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AP Funding for Low-Income Students

In 2017, the Every Student Succeeds Act (ESSA) eliminated a federal program that dedicated funds to offset the cost of AP Exams for low-income students.

The funds previously set aside for AP are now consolidated with funds for 40 other educational programs as part of the Title IV, Part A Student Support and Academic Enrichment Grants block grant program.

States and districts can apply funds from the block grant to cover part or all of the cost of AP Exams for low-income students. In addition, states can use other federal, state, or local funds to help low-income students pay for AP Exams.

Protecting low-income AP access through exam funding

AP data for 2017 show that in states partially or fully committed to funding AP Exams for low-income students, a higher percentage of those students took AP Exams.

AP Exam participation rates for low-income students grew faster in these states than in states that didn’t pay for AP Exams. States that funded exams saw a 7% increase in participation, compared to a 4% increase in states that didn’t fund exams.

States providing funding also saw low-income student AP participation grow faster than overall student participation. This effectively helps narrow equity gaps, which is directly tied to our commitment to giving all students access to the benefits of challenging, college-level coursework.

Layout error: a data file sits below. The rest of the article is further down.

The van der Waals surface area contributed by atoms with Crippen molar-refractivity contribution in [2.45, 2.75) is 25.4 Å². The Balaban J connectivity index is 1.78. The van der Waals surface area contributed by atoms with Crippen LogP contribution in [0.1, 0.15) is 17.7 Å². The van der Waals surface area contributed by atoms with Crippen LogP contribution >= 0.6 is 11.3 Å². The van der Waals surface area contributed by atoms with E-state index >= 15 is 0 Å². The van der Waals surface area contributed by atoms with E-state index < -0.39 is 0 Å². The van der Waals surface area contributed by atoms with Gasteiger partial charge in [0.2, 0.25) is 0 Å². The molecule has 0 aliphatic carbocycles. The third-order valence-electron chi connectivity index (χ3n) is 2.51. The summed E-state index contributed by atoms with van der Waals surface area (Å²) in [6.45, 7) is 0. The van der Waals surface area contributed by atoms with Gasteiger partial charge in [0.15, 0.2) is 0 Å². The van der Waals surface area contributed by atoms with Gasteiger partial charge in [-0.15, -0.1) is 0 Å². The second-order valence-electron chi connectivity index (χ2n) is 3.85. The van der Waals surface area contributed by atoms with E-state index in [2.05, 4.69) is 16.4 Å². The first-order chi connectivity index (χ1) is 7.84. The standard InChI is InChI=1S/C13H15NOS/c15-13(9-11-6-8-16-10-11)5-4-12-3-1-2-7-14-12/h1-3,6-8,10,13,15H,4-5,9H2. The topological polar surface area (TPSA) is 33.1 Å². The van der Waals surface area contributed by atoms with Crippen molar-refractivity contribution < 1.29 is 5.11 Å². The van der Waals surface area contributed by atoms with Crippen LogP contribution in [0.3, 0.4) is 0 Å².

Conversely, states that didn’t contribute any funding for AP saw participation among low-income students grow at a slower rate than overall student participation, exacerbating the equity gaps.

To help subsidize the cost of funding AP Exams for low-income students, states and districts can draw on several sources:

  • State funds: A number of states cover the costs of their students’ AP Exams by using local funds. For example, Arkansas, Florida, North Carolina, and South Carolina cover the cost of AP Exams for all their students using state funds. Others use state funds to pay for a specific subset of exams, such as exams taken by low-income students, or exams taken in specific disciplines, like STEM.

  • Federal funds: States and districts can use federal funds under the new Title IV, Part A Student Support and Academic Enrichment Grants program to cover part or all of the cost of AP Exams for low-income students. They can also use Title I, Part A funds to cover AP Exam fees for these students.

  • The College Board: Over the past 5 years, the College Board has provided more than $144 million in AP Exam fee reductions to low-income students.